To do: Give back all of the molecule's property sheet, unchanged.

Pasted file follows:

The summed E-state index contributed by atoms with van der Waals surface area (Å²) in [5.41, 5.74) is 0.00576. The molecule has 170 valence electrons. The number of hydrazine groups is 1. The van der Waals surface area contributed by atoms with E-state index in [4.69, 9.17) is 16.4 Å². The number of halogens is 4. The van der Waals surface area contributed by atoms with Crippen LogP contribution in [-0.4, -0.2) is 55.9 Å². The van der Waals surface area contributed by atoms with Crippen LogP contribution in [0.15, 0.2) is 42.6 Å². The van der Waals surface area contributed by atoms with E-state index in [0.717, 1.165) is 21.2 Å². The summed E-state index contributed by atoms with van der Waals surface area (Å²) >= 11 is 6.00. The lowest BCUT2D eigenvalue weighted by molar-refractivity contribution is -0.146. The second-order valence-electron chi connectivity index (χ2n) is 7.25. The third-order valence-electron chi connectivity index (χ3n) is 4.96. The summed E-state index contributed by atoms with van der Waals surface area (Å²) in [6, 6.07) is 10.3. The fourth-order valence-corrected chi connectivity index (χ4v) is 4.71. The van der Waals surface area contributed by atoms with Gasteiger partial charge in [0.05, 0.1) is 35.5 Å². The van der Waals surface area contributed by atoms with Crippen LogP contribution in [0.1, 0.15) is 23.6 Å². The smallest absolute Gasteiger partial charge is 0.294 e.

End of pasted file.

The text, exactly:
The summed E-state index contributed by atoms with van der Waals surface area (Å²) in [5.41, 5.74) is 0.00576. The molecule has 170 valence electrons. The number of hydrazine groups is 1. The van der Waals surface area contributed by atoms with E-state index in [4.69, 9.17) is 16.4 Å². The number of halogens is 4. The van der Waals surface area contributed by atoms with Crippen LogP contribution in [-0.4, -0.2) is 55.9 Å². The van der Waals surface area contributed by atoms with Crippen LogP contribution in [0.15, 0.2) is 42.6 Å². The van der Waals surface area contributed by atoms with E-state index in [0.717, 1.165) is 21.2 Å². The summed E-state index contributed by atoms with van der Waals surface area (Å²) >= 11 is 6.00. The lowest BCUT2D eigenvalue weighted by molar-refractivity contribution is -0.146. The second-order valence-electron chi connectivity index (χ2n) is 7.25. The third-order valence-electron chi connectivity index (χ3n) is 4.96. The summed E-state index contributed by atoms with van der Waals surface area (Å²) in [6, 6.07) is 10.3. The fourth-order valence-corrected chi connectivity index (χ4v) is 4.71. The van der Waals surface area contributed by atoms with Gasteiger partial charge in [0.05, 0.1) is 35.5 Å². The van der Waals surface area contributed by atoms with Crippen LogP contribution in [0.1, 0.15) is 23.6 Å². The smallest absolute Gasteiger partial charge is 0.294 e.